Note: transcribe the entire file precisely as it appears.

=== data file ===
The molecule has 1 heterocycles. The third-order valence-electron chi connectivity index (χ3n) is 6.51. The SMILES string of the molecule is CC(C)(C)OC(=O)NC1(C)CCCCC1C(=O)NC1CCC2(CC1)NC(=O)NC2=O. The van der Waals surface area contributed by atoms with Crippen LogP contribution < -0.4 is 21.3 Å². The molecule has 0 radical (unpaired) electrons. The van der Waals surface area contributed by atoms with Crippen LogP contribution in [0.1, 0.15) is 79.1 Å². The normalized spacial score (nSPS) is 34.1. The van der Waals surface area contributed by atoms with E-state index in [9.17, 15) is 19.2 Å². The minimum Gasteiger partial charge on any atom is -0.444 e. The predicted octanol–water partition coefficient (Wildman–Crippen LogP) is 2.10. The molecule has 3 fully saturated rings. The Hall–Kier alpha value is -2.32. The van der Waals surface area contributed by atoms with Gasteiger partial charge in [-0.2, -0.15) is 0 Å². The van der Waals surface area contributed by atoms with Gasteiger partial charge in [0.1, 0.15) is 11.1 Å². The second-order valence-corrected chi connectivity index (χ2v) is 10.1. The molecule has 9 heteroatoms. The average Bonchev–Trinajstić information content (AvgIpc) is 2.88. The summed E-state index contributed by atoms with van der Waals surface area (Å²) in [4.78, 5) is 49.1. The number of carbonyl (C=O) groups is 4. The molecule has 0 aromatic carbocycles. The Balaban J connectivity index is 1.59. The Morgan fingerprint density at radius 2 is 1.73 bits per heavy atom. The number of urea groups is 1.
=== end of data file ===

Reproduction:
The molecule has 1 heterocycles. The third-order valence-electron chi connectivity index (χ3n) is 6.51. The SMILES string of the molecule is CC(C)(C)OC(=O)NC1(C)CCCCC1C(=O)NC1CCC2(CC1)NC(=O)NC2=O. The van der Waals surface area contributed by atoms with Crippen LogP contribution < -0.4 is 21.3 Å². The molecule has 0 radical (unpaired) electrons. The van der Waals surface area contributed by atoms with Crippen LogP contribution in [0.1, 0.15) is 79.1 Å². The normalized spacial score (nSPS) is 34.1. The van der Waals surface area contributed by atoms with E-state index in [9.17, 15) is 19.2 Å². The minimum Gasteiger partial charge on any atom is -0.444 e. The predicted octanol–water partition coefficient (Wildman–Crippen LogP) is 2.10. The molecule has 3 fully saturated rings. The Hall–Kier alpha value is -2.32. The van der Waals surface area contributed by atoms with Gasteiger partial charge in [-0.2, -0.15) is 0 Å². The van der Waals surface area contributed by atoms with Gasteiger partial charge in [0.1, 0.15) is 11.1 Å². The second-order valence-corrected chi connectivity index (χ2v) is 10.1. The molecule has 9 heteroatoms. The average Bonchev–Trinajstić information content (AvgIpc) is 2.88. The summed E-state index contributed by atoms with van der Waals surface area (Å²) in [4.78, 5) is 49.1. The number of carbonyl (C=O) groups is 4. The molecule has 0 aromatic carbocycles. The Balaban J connectivity index is 1.59. The Morgan fingerprint density at radius 2 is 1.73 bits per heavy atom. The number of urea groups is 1.